The country, which is never actually identified, is clearly meant to represent Chile in the years following the election of Salvador Allende and the military dictatorship that brought so much suffering and sadness to the country, and to the characters in this novel. More particularly, each individual setting can be viewed as having immense importance within the novel as a whole, as the author uses her various settings to identify and develop key themes within her story. For example, the "big house on the corner" that Esteban fashions is meant to be a tangible demonstration of his own status and prestige. However, some critics argue that this setting actually functions to develop the theme of the gender war that is evident between Esteban and Clara. As much as Esteban tries to use the house to stamp his own identity, transforming the salon into a forum for political discussion, Clara authoritatively stamps her own identity on their home, carrying out her spiritualist activities and charity endeavours and also expanding the back of the house. Esteban, the narrator comments, quickly realises the futility of trying to regain control over his own house, and he is forced to allow various spirtualists and other n'er-do-wells such as the Mora sisters to have almost free reign in his house because of his wife's superiority in the domestic sphere:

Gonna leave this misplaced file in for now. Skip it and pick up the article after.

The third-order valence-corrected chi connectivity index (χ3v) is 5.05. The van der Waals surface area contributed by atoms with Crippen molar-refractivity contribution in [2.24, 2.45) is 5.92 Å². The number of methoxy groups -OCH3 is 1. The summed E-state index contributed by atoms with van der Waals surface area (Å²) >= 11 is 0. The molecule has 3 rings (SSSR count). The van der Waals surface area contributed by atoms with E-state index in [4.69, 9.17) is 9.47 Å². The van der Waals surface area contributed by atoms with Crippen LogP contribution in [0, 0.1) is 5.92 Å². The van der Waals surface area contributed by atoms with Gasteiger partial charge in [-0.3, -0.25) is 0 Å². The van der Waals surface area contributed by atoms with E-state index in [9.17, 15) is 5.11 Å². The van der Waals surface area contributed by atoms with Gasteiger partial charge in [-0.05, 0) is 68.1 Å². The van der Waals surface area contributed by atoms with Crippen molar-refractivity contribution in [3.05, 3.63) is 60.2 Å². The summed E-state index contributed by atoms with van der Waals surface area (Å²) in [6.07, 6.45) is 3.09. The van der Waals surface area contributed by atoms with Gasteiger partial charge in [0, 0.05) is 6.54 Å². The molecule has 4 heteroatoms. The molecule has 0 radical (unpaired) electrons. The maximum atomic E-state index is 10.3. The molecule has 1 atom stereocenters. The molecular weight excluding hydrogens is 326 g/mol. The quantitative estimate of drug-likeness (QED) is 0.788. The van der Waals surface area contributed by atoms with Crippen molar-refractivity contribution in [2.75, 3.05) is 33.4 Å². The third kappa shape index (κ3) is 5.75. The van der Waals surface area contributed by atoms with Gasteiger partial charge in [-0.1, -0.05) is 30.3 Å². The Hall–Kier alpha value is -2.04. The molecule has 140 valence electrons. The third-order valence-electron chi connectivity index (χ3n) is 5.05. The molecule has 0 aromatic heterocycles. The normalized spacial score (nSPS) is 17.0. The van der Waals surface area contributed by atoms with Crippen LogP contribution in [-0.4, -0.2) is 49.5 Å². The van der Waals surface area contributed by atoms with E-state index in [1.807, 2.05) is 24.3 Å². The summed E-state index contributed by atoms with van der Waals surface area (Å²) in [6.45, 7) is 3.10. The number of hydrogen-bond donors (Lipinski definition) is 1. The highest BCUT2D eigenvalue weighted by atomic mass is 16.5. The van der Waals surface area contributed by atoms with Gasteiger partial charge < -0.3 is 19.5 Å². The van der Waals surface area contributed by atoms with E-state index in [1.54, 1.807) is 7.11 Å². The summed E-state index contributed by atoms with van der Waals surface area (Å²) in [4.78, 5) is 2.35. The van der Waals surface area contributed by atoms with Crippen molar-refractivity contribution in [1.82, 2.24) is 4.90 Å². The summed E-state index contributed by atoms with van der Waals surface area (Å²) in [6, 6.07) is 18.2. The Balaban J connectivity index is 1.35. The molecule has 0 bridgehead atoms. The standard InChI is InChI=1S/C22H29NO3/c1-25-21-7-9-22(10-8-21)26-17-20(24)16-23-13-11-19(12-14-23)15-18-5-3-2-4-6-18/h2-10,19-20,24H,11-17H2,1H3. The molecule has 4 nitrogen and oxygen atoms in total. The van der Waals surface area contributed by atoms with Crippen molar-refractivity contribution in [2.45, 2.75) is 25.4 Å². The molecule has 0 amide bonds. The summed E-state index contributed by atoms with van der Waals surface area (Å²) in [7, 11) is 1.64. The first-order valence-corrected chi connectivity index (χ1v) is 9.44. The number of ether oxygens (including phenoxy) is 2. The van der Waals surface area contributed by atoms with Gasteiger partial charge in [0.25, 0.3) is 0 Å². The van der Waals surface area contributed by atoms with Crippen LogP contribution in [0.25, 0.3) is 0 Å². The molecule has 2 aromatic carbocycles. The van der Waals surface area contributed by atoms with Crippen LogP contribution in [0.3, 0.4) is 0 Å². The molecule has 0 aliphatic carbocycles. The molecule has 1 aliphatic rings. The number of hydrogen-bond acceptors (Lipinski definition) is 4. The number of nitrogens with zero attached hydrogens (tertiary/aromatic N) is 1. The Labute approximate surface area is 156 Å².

Esteban allowed this invasion of grotesqueries because he had long ago realised that it was pointless to interfere in his wife's life.
The house too becomes a visible symbol of the conflict between Esteban and his wife, as his violence causes a tangible separation in the "invisble border" that arises between the two separate spheres of the house to mark their separation. Alba later on realises very clearly that the house bears the soul of her grandmother, and this is an example of how setting is used subtley by Allende to exemplify her theme of gender and power.